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Tracking COVID-19 at UCLA

The Quad: Examining the side effects of LA’s vaccine rollout, from line cutting to scams

Some of those who do not fall under the current vaccination group have gone through desperate methods to acquire a dose, such as waiting outside vaccine sites. (Noah Danesh/Daily Bruin)

By Hanna Skikne

Feb. 9, 2021 4:19 p.m.

Move over, toilet paper – there’s a new elusive product on the pandemic market: the COVID-19 vaccine.

Los Angeles County is currently vaccinating health care workers and people over the age of 65, following guidelines similar to those throughout California and the rest of the United States.

But along with increasing immunization comes increasing disorder. Some people who fall outside these priority parameters have turned to alternative ways to receive the shot, such as by claiming to be a health care worker or hanging around a vaccine site at closing times, according to the Los Angeles Times.

Vanessa Pulido, a fourth-year nursing student, witnessed the initial stages of the vaccine rollout as a volunteer administering vaccines at the Ronald Reagan UCLA Medical Center.

Pulido said the sign-ups for the hospital were low-profile in that they were directly emailed to those eligible. But now, vaccines are no longer inconspicuous with some people standing outside vaccine sites, hoping for a spare dose.

“A friend of mine knows someone who has been able to sneak in a vaccine because they were going to expire somewhere, so she was able to get it super last minute,” Pulido said.

Kristen Choi, an assistant professor at the School of Nursing, has been a part of many larger vaccine operations, from Mega-PODs, or Mega Point of Dispensing Sites, to Dodger Stadium. Choi said she has witnessed many people trying to cut the line.

“There have been many cases of people coming into the site that are being turned away, who are trying to justify why they think they qualify or they should have an appointment,” Choi said. “Some of those situations have really escalated and gotten pretty aggressive.”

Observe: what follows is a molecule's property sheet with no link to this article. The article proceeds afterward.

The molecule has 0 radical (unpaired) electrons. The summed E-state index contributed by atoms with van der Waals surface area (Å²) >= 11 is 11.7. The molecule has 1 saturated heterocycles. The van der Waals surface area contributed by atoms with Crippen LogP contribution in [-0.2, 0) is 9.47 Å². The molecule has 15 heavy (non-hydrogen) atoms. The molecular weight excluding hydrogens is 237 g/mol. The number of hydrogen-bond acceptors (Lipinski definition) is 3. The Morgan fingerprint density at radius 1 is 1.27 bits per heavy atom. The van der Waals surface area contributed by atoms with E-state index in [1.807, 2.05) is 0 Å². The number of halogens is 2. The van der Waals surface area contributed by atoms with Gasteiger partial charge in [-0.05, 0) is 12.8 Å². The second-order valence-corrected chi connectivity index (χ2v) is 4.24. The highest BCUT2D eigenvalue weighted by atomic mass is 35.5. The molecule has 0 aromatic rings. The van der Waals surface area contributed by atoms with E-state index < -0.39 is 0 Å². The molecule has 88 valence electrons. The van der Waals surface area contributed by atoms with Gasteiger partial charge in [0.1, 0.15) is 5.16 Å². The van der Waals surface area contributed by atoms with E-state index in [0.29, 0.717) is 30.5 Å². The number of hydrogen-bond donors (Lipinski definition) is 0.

Choi said in most cases, everyone is turned away.

“It’s really difficult to sort these things out,” Choi said. “Generally, I would say the county is being very strict about vaccine allocation and making sure they’re going to people who meet the criteria for priority.”

There’s a reason why the county is strict on who can receive their dose of the COVID-19 vaccine. Kirstin Chickering, an associate director at the Fielding School of Public Health, said administering vaccines is a time-sensitive process.

“The biggest concern with (COVID-19) is really the hospitalizations and deaths. By focusing on 65 and older, it may not have an immediate impact on reducing cases, but it’s going to impact hospitalizations and deaths,” Chickering said. “That’s the number they want to get down the quickest.”

Meanwhile, Choi said the current disarray in vaccine administering might make coordinating logistics for the second dose a cause for concern.

“It would not, unfortunately, surprise me if we do end up with cases where people are not able to get the second dose within the window they’re supposed to,” Choi said.

With the growing demand for the vaccine also comes scams. All across the country, scammers have offered fraudulent vaccine sign-ups in hopes of getting money or personal information from unsuspecting Americans, according to the AARP.

The desire to protect one’s own health and the health of their family, even if it means cutting the vaccine line, can be polarizing.

“I see two sides because we’re all a little bit desperate to move on to regular life, but I also think about it as if it were my grandma in line to get the vaccine but somebody that was my age got it first just because they found their way into it, like fraudulently,” Pulido said. “I would be very upset.”

Peter Katona, an adjunct professor at the School of Public Health and clinical professor at the David Geffen School of Medicine, said in an emailed statement why frenzy-like behavior has occurred surrounding the administration of this vaccine.

Katona said in the emailed statement that the public is anxious because they are getting many conflicting messages, in addition to scheduling problems – such as websites crashing – and witnessing inequities in the system.

Choi said these inequalities are especially concerning.

“We know that right now, white people are receiving the vaccine at very high rates in relation to people of color, and at the same time, we know that Black and Hispanic communities in LA have been hit the hardest by (COVID-19),” Choi said.

Chickering said she empathizes with those who want to protect themselves and their family.

“I understand why people want it, especially (since) a lot of people are legitimately scared,” Chickering said. “But the good news is (COVID-19) is preventable. Masks, hand washing, social distancing – all of these things work.”

Choi ended the interview with advice for those bunkering down for the wait.

“I would just encourage people to think about the broader communities, think about who’s at risk of dying and really being in a serious situation with this virus,” Choi said. “And just hang tight and know that we’re going to get to everybody soon.”

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Hanna Skikne
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